400?  Psh.  I’ve done that before.  Not well (because my project management skills are awesome and MS Word is perfect for novel writing…not), but I’ve done it before…

Got some research done at work, today.

I did get some research done on Manet, though I still have to break into the book on Titian.  I am not sure how many sources we’re meant to have for this final presentation.  Right now I think I have five so far, though two of those are nearly worthless because of their superficiality.  What good they do accomplish is their assistance in filling in the background of what happened, from multiple viewpoints.

I did break into one source which did go into depth on the public reception of Olympia.  What I’m still a bit unclear about is what made Venus of Urbino lauded and Olympia despised, at least if it were not Olympia’s contemporaneity and lack of fantasy background that caused its rejection.

Then there is also the fact that Olympia’s reception seemed to have been by a lot of people whose vitriol should not have been accepted, at least speaking from around 150 years in the future.  I’m really wondering about Manet’s parallels to other artists who birthed Modern Art…like Egon Schiele, whom I’ve mentioned before.  He would draw and paint prostitutes (along with destitute and poor/homeless people) as well; both Venus of Urbino and Olympia’s models were courtesans or prostitutes, though there were class issues brought up as regards the latter.

It’s possible that “why were these people so mean” is not the most meaningful topic I could visit in comparing these two pieces, however, especially as Manet is today considered a forerunner of Modern Art and who the hey are these other people trying to tear him down, right?  Though it is really clear that they did have an impact on him; he didn’t paint another nude for 11 years, I think?  I should refresh my memory of the actual assignment prompt.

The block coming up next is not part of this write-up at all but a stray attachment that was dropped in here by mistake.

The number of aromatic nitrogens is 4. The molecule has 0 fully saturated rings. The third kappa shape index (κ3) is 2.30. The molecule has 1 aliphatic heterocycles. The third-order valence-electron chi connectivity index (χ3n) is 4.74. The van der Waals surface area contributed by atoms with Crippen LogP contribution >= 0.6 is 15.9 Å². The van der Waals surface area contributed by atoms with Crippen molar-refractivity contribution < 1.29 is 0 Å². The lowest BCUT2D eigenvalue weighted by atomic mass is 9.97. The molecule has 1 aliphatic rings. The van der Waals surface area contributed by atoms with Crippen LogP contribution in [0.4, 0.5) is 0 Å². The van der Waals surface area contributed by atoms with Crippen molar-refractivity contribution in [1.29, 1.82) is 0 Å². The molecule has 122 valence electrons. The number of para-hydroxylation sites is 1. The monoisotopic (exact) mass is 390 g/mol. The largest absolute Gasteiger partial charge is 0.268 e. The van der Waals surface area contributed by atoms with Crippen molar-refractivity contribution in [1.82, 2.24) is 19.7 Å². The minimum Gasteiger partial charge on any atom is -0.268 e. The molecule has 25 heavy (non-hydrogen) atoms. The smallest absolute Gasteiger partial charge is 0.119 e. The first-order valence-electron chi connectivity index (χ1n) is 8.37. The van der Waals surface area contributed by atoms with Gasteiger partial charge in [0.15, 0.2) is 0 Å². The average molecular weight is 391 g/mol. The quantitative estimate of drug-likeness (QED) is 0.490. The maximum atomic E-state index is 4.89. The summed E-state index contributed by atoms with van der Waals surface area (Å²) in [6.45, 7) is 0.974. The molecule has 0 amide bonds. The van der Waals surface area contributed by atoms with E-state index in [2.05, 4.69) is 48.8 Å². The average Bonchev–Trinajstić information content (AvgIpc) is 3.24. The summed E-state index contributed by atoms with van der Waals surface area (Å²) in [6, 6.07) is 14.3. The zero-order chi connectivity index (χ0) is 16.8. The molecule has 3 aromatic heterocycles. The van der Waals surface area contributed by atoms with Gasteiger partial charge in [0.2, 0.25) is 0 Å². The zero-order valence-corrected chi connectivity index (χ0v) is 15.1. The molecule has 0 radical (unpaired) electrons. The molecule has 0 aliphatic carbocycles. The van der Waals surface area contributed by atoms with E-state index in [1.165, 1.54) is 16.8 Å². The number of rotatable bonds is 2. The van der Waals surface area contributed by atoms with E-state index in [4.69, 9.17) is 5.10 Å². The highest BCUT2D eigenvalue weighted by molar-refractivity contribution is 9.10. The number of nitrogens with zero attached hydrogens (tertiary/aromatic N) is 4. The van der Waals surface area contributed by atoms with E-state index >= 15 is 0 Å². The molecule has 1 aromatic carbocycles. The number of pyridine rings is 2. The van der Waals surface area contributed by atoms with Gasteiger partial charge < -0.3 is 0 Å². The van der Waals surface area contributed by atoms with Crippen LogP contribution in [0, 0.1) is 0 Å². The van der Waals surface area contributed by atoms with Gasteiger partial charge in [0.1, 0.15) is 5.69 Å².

I am going to try and find some better sources, but I thought it was worth mentioning this.  I didn’t take notes this time — I was too involved in the reading.  But it was really only about half an hour I had to devote fully to reading; it’s a small enough span to be able to re-read.  Maybe, for my benefit, I should summarize it, as well.  Don’t know.  It’s been so long since I went through college the first time that I think my study process has been somewhat forgotten.  I just…really hate to read everything twice, when I’m under a deadline.

So now I’ve got two complete days to work on this stencil project, and the presentation.  The Mother’s Day observance falls tomorrow, so I know I’ll be busy, at least for a time.  Probably not all day, though.

Gearing up to power through the rest of the semester


I now have my final two Studio projects in-progress.  I think that it will be…really nice.  One project in particular is based on stenciling, kind of a Graphic Art-type project.  I’ve begun blocking out my areas of color already — in the final presentation I should have black + white + two intermediate greys.  I get to work on this tomorrow!  I’m kind of psyched.  (I almost worked on it instead of posting here, but felt the need to write.)

The process of blocking out differing areas of color really…causes me to make decisions on-the-fly as to what to include and what to leave blank.  I’m thinking that I’ll use a light grey background with two different darker tones, plus areas of white.  I was just introduced to the joy of white Sharpies yesterday.  Pretty cool.

I realized some time after we began working on these yesterday that we were supposed to divide our photos into different tones on our huge prints of these.  That was supposed to be what the Sharpies (black) and white chalk were supposed to be used for.  Imagine my confusion when I tried to mark on my acetate with white pastel and found it didn’t work.  I mean, absolutely didn’t work.  No grip, no mark.  Then what were we supposed to do with these?  I didn’t know until I looked at what some of the less-prepped students were doing (that is, the people without all their materials) — they were using the white chalk on the printouts.  Something to be said for taking it slower, eh?

I will also have to work on a composition for the reverse side — the theme is “shoes.”  I’m planning on using the shoes that look like combat boots but have a wide stacked heel.  I do like them, even though they’re hard to get my foot into and don’t have enough padding in them to take my standing in them for nine hours.

Then there is ink drawing for my Figure Drawing class.  I wasn’t doing really great at it until my prof suggested blocking in the entire figure with water or a very light wash, and then adding details.  Once I started working like that, it was much easier and I was much more successful.  I need to work on using a full range of tones from lightest gray to black, though.  I was hesitant on using the deeper tones, even though I did realize — today — that the pieces with the deeper shades were more…gravitational, I guess.  This is even though I thought I was screwing them up in the process.